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Slave Narrative of Lunsford Lane
Posted By Dennis Partridge On In Black Genealogy | No Comments
Embracing an account of his early life, the redemption by purchase of himself and family from slavery, and his banishment from the place of his birth for the crime of wearing a colored skin.
Lunsford Lane was born on the plantation of Sherwood Haywood in 1803. Since his parents, Edward and Clarissa, were house slaves for the Haywood family in Raleigh, Lunsford also became a servant for the family, providing him far more liberties than field slaves. The entreprenueral spirit came early to Lunsford when as a young child he sold a basket of peaches – earning his first money.
That business accumen took on a new furvor when as a young man he improved upon his fathers tobacco, creating a brand with a sweet and pleasant taste. The tobacco became popular with the local residents and soon his side business expanded into others selling his tobacco for a commission. All the time he ran this operation, he also worked as a house slave in the day, and performed other varied tasks, such as a handyman for hire, and messenger for the governor.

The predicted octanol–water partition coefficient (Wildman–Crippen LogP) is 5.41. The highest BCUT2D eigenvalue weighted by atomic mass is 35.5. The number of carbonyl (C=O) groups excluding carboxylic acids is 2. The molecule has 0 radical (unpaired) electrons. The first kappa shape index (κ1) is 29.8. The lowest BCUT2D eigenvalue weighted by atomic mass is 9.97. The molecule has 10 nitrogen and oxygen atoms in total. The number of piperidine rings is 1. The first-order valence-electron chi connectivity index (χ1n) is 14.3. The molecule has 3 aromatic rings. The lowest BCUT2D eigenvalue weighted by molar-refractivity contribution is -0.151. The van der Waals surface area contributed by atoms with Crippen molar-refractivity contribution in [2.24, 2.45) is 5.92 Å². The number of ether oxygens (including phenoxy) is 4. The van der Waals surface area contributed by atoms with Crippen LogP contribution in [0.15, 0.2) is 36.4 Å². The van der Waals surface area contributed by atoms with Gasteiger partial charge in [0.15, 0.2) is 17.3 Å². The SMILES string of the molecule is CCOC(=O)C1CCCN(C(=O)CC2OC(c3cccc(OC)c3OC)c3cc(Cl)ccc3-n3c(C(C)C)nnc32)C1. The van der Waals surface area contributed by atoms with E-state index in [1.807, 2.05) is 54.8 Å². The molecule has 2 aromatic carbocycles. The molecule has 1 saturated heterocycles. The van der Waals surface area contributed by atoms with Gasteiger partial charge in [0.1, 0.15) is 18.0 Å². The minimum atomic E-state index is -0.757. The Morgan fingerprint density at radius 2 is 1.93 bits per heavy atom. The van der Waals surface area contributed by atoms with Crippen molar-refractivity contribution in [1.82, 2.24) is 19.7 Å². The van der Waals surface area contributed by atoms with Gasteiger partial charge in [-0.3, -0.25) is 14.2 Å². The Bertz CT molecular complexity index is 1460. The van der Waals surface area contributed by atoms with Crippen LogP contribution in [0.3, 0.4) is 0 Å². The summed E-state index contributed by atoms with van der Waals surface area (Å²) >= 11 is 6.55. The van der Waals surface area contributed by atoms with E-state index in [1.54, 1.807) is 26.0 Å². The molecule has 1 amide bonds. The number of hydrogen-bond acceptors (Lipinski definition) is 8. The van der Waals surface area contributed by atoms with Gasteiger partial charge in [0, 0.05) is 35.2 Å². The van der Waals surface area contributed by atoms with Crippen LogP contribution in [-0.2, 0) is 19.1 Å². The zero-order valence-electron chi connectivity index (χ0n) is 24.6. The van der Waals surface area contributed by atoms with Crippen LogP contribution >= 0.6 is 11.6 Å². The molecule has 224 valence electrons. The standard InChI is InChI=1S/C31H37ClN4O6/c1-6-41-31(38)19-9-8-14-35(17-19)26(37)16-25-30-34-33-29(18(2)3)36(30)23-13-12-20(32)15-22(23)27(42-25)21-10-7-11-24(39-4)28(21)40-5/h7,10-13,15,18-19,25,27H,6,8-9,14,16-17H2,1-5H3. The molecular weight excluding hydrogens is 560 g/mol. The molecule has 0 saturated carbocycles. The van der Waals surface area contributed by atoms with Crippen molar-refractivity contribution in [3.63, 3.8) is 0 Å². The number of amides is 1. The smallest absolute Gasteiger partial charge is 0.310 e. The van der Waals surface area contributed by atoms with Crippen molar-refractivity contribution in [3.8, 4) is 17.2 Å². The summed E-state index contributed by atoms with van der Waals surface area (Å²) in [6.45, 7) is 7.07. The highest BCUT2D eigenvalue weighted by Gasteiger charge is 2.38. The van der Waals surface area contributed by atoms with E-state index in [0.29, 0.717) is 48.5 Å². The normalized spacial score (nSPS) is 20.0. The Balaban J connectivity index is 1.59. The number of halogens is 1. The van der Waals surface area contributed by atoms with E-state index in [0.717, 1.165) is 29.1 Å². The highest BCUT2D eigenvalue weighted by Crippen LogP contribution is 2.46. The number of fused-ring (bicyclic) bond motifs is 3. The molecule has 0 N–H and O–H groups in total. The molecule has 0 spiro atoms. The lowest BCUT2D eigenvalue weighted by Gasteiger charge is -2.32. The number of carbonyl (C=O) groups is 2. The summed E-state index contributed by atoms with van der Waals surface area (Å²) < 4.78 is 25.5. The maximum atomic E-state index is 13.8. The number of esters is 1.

It took over 18 years for Lunsford to purchase his and his family’s freedom, but by 1842 he had accomplished the feat. The story of how he got to that point I’ll leave for him to tell you in his narrative…both tragic and poignant, yet victorious as well, the slave narrative of Lunsford Lane should be read by all.
Entered according to act of Congress, in the year 1842, by Lunsford Lane,
In the clerk’s office of the District Court of Massachusetts.
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